section was 300 lbs. that would be 1/40th of 1/40th or 1/1,600th of the
unprotected dose. Take for example a dose rate starting at 100 Rem/hr at 1
hr.,10Rem/hr at 7 hrs.,1 Rem/hr at 49 hours, etc. If exposure started at 1
hour the total dose would be 240 R in 1 day, 310 R in 1 week, 350 R in 4 weeks,
390 R in 15 weeks. The same in a PF 40 shelter would be 6 R in 1 day, 7.7 R
in 1 week, 8.7 R in 4 weeks. The difference would be 5% fatalities-most
others suffering from nausea and taking about 1 month to recover without the
protection versus 0% fatalities-0% sickness with protection of PF40 in this
Another example with a dose rate starting at 1,000 Rem/hr at 1 hr., 100
Rem/hr at 7 hrs., 10 Rem/hr at 49 hours, etc. If exposure started at 1 hour the
total dose would be 2,400 R in 1 day, 3,100 R in 1 week, 3,500 R in 4 weeks,
3,900 R in 15 weeks. This in a 40 PF shelter would be 60 R in 1 day, 77 R in a
week, 87 R in 4 weeks. In a 1,600 PF shelter this would be 1.5 R in 1 day,
about 2 R in 2 weeks, about 2.5 R in 15 weeks. The differences here would be -
no protection = 100% fatalities in several hours - PF 40 = 0% fatalities, 25%
suffer nausea(at the most) with total recovery in 7 days, - PF 1600 no effects.
Please note that protection factor increases as a multiple. If 150 lbs/ft.
sq. = a PF of 40(1/40th or 2.5%), 300 lbs/ft sq. = a PF of 1,600(1/1,600th or
0.0625%), and 450 lbs/ft. sq. = a PF of 64,000(1/64,000th or 0.0015625%)

Typical Swiss domestic shelters have a PF of 16,000 to over 2,500,000.

Treating for Cold Exposure and Frostbite

Treating for Cold Exposure and Frostbite

The following material may assist you in treating a victim for
exposure to the cold and also how to deal with frostbite. This
information is derived from "Advanced First Aid & Emergency Care,"
2nd edition, by the American Red Cross. To obtain a copy of this
book and to take instruction in first aid, please contact the local
office of the American Red Cross. They are listed in the white
pages of your telephone book.


The extent of injury caused by exposure to abnormally low
temperature generally depends on such factors as wind velocity,
type and duration of exposure, temperature and humidity.

Freezing is accelerated by wind, humidity or a combination of
the two. Injury caused by cold, dry air will be less than that
caused by cold, moist air or exposure to cold air while wearing wet
clothing. Fatigue, smoking, drinking of alcoholic beverages,
emotional stress and the presence of wounds or fractures intensity
the harmful effects of cold.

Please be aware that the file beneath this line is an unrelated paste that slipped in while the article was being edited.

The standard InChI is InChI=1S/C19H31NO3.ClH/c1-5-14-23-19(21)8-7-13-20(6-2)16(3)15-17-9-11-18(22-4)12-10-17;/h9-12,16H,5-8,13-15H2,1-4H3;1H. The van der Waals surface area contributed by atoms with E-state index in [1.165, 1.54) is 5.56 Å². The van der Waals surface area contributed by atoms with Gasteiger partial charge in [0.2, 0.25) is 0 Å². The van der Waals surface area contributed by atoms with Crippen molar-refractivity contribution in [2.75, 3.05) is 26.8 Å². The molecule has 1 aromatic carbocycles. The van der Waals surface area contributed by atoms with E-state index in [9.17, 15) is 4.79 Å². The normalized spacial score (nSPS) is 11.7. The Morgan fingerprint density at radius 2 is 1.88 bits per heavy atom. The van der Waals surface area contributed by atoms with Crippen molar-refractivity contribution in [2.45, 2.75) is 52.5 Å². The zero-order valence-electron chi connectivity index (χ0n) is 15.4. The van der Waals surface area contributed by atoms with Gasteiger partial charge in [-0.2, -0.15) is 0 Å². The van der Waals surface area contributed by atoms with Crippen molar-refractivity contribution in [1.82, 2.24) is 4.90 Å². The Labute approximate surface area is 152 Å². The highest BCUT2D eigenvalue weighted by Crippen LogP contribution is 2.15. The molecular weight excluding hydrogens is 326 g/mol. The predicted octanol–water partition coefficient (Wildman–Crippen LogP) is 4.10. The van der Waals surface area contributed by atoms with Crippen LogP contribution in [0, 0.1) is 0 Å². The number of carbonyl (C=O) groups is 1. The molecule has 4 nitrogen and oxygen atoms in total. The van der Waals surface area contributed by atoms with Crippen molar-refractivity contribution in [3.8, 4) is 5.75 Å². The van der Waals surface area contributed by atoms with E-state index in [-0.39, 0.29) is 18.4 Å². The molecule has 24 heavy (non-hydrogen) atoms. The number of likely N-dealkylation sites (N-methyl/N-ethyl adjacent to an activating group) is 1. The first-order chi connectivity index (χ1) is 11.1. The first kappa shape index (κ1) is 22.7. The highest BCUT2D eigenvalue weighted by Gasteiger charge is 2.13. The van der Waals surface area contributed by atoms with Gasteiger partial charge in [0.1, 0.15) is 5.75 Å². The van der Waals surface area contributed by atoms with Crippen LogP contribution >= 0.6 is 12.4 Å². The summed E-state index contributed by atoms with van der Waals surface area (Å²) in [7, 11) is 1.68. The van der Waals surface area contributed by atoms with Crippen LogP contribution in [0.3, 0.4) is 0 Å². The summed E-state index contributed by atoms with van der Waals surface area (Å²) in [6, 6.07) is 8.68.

The general manifestations of prolonged exposure to extreme
cold include shivering, numbness, low body temperature, drowsiness
and marked muscular weakness. As time passes there is mental
confusion and impairment of judgment. The victim staggers, his
eyesight fails, he falls and he may become unconscious. Shock is
evident and the victim's heart may develop fibrillation. Death, if
it occurs, is usually due to heart failure.

Frostbite results when crystals form, either superficially or
deeply in the fluids and the underlying soft tissues of the skin.
The effects are more severe if the injured area is thawed and then
refrozen. Frostbite is the most common injury caused by exposure to
the cold elements. Usually, the frozen area is small. the nose,
cheeks, ears, fingers and toes are the most commonly affected.

Just before frostbite occurs, the affected skin may be slight-
ly flushed. The skin changes to white or grayish yellow as the
frostbite develops. Pain is sometimes felt early but subsides
later. Often there is NO pain; the part being frostbitten simply
feels intensely cold and numb. The victim commonly is not aware of
frostbite until someone tells him or until he observes his pale,
glossy skin. The extent of local injury cannot be determined
accurately on initial examination, even after rewarming. The extent
of tissue damage usually corresponds to that in burns. In superfi-
cial frostbite, there will be an area that looks white or grayish
and the surface skin will feel hard but the underlying tissue will
be soft. With deeper involvement, large blisters appear on the
surface, as well as in underlying tissue, and the affected area is
hard, cold and insensitive. Destruction of the entire thickness of
the skin will necessitate skin grafting and will constitute a
medical emergency, because gangrene may result from loss of blood
supply to the injured part.